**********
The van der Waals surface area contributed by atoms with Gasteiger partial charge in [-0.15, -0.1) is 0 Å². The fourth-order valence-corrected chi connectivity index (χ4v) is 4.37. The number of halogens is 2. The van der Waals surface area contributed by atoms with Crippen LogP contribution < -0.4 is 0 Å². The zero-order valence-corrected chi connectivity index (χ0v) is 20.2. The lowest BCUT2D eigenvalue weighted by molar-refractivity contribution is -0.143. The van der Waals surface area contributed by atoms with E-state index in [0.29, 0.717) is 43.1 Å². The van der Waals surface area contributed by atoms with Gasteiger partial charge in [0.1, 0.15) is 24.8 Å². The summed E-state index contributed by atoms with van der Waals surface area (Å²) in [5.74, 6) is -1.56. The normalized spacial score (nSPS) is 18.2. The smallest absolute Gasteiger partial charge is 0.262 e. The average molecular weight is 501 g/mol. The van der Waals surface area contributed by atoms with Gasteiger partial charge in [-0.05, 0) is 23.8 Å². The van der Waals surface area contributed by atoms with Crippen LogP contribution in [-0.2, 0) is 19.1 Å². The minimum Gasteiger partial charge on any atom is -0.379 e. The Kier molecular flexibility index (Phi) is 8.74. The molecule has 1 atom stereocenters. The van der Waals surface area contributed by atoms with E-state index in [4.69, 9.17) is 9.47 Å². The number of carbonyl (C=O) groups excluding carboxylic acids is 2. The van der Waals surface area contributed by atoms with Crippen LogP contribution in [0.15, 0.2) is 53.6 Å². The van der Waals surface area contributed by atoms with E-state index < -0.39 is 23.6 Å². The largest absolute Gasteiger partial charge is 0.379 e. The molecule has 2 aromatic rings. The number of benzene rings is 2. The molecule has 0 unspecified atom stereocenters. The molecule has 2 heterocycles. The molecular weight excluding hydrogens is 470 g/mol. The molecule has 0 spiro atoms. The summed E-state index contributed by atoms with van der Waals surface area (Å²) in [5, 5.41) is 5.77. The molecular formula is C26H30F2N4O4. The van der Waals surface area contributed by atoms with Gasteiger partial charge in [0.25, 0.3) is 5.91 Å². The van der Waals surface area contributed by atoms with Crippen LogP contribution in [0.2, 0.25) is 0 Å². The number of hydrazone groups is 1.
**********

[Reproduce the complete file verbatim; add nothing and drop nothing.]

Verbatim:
The van der Waals surface area contributed by atoms with Gasteiger partial charge in [-0.15, -0.1) is 0 Å². The fourth-order valence-corrected chi connectivity index (χ4v) is 4.37. The number of halogens is 2. The van der Waals surface area contributed by atoms with Crippen LogP contribution < -0.4 is 0 Å². The zero-order valence-corrected chi connectivity index (χ0v) is 20.2. The lowest BCUT2D eigenvalue weighted by molar-refractivity contribution is -0.143. The van der Waals surface area contributed by atoms with E-state index in [0.29, 0.717) is 43.1 Å². The van der Waals surface area contributed by atoms with Gasteiger partial charge in [0.1, 0.15) is 24.8 Å². The summed E-state index contributed by atoms with van der Waals surface area (Å²) in [5.74, 6) is -1.56. The normalized spacial score (nSPS) is 18.2. The smallest absolute Gasteiger partial charge is 0.262 e. The average molecular weight is 501 g/mol. The van der Waals surface area contributed by atoms with Gasteiger partial charge in [-0.05, 0) is 23.8 Å². The van der Waals surface area contributed by atoms with Crippen LogP contribution in [-0.2, 0) is 19.1 Å². The minimum Gasteiger partial charge on any atom is -0.379 e. The Kier molecular flexibility index (Phi) is 8.74. The molecule has 1 atom stereocenters. The van der Waals surface area contributed by atoms with E-state index in [4.69, 9.17) is 9.47 Å². The number of carbonyl (C=O) groups excluding carboxylic acids is 2. The van der Waals surface area contributed by atoms with Crippen LogP contribution in [0.15, 0.2) is 53.6 Å². The van der Waals surface area contributed by atoms with E-state index < -0.39 is 23.6 Å². The largest absolute Gasteiger partial charge is 0.379 e. The molecule has 2 aromatic rings. The number of benzene rings is 2. The molecule has 0 unspecified atom stereocenters. The molecule has 2 heterocycles. The molecular weight excluding hydrogens is 470 g/mol. The molecule has 0 spiro atoms. The summed E-state index contributed by atoms with van der Waals surface area (Å²) in [5, 5.41) is 5.77. The molecular formula is C26H30F2N4O4. The van der Waals surface area contributed by atoms with Gasteiger partial charge in [0.25, 0.3) is 5.91 Å². The van der Waals surface area contributed by atoms with Crippen LogP contribution in [0.2, 0.25) is 0 Å². The number of hydrazone groups is 1.